Akeelah and the Bee is a great movie for anyone who loves words and books, but it's also an enjoyable family flick for anyone, no matter their academic history. Eleven-year-old Akeelah Anderson is a smart, plucky heroine dealing with real-life issues--she wants and needs to express her gifts but feels that an unsupportive school, a rough family life, and her impoverished neighborhood are dragging her down. She gets unexpected help from Dr. Joshua Larabee, a professor who abandoned classroom teaching after a personal tragedy and coaches her all the way to the National Spelling Bee in Washington, D.C. Akeelah also discovers that within her neighborhood, there exists a ton of love and support she wasn't aware of before.
Positive elements abound here. Dr. Larabee helps Akeelah embrace her identity and pushes her to do her best, though his methods can be stern at times. Akeelah learns to appreciate her family and neighbors, and opens up enough to make new friends along the way. In one key scene, she reaches out to help a boy once considered her enemy, and he returns the favor. Her final triumph is not in how well she can spell, but how much she and others around her have grown.
Some caveats exist. Akeelah's mother does not support her participation in spelling bees at first because she's terrified her daughter will lose a competition and become "one of 200 losers." Her expression of this is sometimes overly stern. Akeelah, for her part, deals with this through understandable but not always necessary disobedience.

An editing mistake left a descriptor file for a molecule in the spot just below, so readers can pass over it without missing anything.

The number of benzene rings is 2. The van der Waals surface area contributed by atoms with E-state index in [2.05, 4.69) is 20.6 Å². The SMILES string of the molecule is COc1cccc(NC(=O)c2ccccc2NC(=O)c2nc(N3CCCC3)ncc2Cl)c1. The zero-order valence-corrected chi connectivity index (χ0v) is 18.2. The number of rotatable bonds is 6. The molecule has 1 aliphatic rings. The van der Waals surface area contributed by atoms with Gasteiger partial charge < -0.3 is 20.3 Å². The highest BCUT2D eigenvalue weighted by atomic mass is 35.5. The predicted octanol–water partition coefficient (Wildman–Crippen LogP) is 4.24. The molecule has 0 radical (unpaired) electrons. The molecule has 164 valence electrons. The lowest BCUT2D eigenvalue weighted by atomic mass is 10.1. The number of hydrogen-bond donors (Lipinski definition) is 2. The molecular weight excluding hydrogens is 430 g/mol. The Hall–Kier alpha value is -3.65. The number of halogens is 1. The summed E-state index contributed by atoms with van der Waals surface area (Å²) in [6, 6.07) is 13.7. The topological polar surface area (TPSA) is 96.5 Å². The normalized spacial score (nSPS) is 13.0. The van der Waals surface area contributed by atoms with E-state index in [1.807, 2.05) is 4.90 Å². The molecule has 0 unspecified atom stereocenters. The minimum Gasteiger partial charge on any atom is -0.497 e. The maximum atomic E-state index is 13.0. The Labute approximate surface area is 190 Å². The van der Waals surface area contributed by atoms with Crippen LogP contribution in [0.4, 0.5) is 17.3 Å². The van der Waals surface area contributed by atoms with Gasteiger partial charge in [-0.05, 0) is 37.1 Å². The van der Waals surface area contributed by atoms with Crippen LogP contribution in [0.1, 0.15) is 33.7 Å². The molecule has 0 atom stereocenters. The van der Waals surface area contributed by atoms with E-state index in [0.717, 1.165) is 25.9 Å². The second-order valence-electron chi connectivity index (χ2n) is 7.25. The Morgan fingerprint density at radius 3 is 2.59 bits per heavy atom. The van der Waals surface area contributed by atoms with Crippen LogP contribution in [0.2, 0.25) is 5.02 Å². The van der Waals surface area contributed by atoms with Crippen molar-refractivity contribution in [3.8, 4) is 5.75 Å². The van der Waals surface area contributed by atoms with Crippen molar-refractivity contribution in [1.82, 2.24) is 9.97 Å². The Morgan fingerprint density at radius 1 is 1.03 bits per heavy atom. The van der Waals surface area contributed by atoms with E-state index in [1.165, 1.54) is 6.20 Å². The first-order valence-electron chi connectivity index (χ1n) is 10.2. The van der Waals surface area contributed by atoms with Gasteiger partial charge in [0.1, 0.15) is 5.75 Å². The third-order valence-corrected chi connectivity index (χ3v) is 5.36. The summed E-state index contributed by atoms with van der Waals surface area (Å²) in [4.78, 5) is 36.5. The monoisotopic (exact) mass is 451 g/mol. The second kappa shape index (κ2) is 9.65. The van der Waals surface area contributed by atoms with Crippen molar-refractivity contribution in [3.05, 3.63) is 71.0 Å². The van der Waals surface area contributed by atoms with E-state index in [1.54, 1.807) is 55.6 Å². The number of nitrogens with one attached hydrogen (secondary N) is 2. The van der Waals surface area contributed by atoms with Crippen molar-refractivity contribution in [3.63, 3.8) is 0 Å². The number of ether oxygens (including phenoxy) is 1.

Akeelah's family is struggling in many ways. Her older sister is a teen mom, and her older brother is on the cusp of gang life. Mrs. Anderson explains that her husband, with whom Akeelah was very close, was shot when the little girl was six in an act of random violence. Stereotypes of blacks and Asians are expressed. The father of Akeelah's biggest rival is an unsympathetic man who overworks and browbeats his son, which in turn causes him to bully the other competitors. Dr. Larabee disrespects Akeelah's heritage when he tells her to avoid "ghetto speak" in his home. The death of his young daughter from an unnamed illness is discussed.
In general, this movie is sure to become a classic, the millennial era's version of movies like Searching for Bobby Fischer. Join your children for a viewing, and don't be surprised if they show more enthusiasm about their spelling homework.